The Citizenship Amendment Act was passed by Parliament on December 12. Some of the parties have changed their stand in the one week since the passage of the Citizenship Amendment Act.
— Indias Muslims (@IndiasMuslims) December 20, 2019
Chidambaram from the opposition party said the government was “wrecking and demolishing India’s secular constitution”. The bottom line of all criticism is that this bill is not in line with the Indian constitution in fact it is the negation of the creation of India.
Rahul Gandhi Congress leader opposing CAA “The CAA is an attack on the Indian constitution. Anyone who supports it is attacking and attempting to destroy the foundation of our nation.”
But political commentators like Yogendra Yadav believe that this bill is nothing but “discriminatory” and it is not about protecting the minorities from other countries, it is to tell Muslims that they are second rate citizens in India.
People in India are protesting against the bill and drawing horrible analogies that these current constitutional changes are a sad reminder of Nazi black laws which too were created against the Jews minorities.
Anti-CAA protest: Yogendra Yadav, Umar Khalid, Sandeep Dikshit detained in Delhihttps://t.co/4m7fH0sYmD
— MailToday (@mail_today) December 19, 2019
Identity politics over economic performance?
Analysts believe that the current Indian government is pursuing a policy of appeasement since it has failed to perform on economic fronts. Saleha Anwar, a Lahore-based political analyst, believes that “India under Modi has become a battlefield between Muslims and Hindus sending economy on second in the list of priorities.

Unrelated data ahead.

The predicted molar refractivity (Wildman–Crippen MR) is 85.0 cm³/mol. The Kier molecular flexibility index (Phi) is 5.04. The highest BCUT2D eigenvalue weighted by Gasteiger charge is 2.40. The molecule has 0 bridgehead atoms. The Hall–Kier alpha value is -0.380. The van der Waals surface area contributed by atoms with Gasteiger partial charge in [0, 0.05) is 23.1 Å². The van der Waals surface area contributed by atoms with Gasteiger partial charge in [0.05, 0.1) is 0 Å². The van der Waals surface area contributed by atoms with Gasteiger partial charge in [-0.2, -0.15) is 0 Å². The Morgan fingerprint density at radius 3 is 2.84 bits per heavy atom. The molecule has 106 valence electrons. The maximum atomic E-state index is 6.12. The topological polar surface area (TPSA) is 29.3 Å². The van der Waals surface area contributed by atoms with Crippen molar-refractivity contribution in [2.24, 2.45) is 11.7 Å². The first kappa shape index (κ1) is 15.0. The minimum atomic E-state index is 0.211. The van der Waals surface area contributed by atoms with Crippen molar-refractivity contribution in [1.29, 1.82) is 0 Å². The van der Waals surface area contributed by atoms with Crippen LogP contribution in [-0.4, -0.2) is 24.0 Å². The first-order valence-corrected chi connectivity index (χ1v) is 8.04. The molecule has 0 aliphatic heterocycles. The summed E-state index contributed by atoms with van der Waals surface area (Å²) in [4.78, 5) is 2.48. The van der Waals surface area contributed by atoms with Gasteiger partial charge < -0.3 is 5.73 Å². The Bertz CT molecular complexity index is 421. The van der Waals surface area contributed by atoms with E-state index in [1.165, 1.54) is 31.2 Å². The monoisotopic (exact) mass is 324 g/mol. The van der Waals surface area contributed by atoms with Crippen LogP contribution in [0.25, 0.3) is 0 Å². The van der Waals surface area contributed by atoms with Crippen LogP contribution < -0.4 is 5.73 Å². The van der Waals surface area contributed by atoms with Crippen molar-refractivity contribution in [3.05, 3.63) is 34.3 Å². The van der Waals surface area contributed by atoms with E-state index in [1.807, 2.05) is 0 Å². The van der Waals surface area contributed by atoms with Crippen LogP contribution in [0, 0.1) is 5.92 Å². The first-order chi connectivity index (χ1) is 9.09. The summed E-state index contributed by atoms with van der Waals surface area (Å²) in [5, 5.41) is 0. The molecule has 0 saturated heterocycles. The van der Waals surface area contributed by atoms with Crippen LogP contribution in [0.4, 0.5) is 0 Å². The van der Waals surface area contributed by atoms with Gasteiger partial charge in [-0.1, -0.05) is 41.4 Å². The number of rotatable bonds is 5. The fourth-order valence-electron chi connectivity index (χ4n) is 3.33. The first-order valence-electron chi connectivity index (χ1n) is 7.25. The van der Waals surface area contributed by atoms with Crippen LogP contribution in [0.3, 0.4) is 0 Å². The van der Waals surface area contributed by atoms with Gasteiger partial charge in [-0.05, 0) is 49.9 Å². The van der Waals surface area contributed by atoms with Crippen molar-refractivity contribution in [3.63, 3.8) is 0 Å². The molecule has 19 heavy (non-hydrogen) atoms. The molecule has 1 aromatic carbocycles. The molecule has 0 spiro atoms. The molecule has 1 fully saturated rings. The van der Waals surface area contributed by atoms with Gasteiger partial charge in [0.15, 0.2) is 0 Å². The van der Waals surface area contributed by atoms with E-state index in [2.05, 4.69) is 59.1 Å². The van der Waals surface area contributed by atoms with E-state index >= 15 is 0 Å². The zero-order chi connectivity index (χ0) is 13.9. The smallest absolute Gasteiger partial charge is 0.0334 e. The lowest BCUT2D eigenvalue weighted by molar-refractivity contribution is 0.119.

This is likely to be the biggest challenge for the Indian liberal and secular voices to maintain order in a highly diverse and complex society. Treating 200 million people as minority, that too vulnerable, may adversely impact India’s current political settings.
The emerging trends in India offer us sufficient amount of evidence that the rise of identity politics in India is to overshadow Modi’s dismaying economic performance. This is wrong with identitarian politics in the age populism.”
Identity politics by BJP will unfortunately help Modi to divert attention of public from his economic failures.
Also my first newspaper analysis.https://t.co/SQo6LN6qtj
— Saleha Anwar (@anwar_saleha) December 27, 2019
Similarly, while commenting on the state of the economy, Indian writer and human rights activist, Arundhati Roy notes that “while Modi has delivered on Hindu nationalism, he has stumbled badly on the free-market front. Through a series of blunders, he has brought India’s economy to its knees.
In 2016, a little over a year into his first term, he announced on television that, from that moment on, all 500 and 1,000 rupee banknotes—over 80 percent of the currency in circulation—had ceased to be legal tender.
Nothing like it had ever been done on such a scale in the history of any country. Neither the finance minister nor the chief economic adviser seemed to have been taken into confidence.
This “demonetization,” the prime minister said, was a “surgical strike” on corruption and terror funding. This was pure quack economics, a home remedy being tried on a nation of more than a billion people. It turned out to be nothing short of devastating. But there were no riots. No protests.
People stood meekly in line outside banks for hours on end to deposit their old currency notes—the only way left to redeem them. No Chile, Catalonia, Lebanon, Hong Kong. Almost overnight, jobs disappeared, the construction industry ground to a halt, small businesses simply shut down”.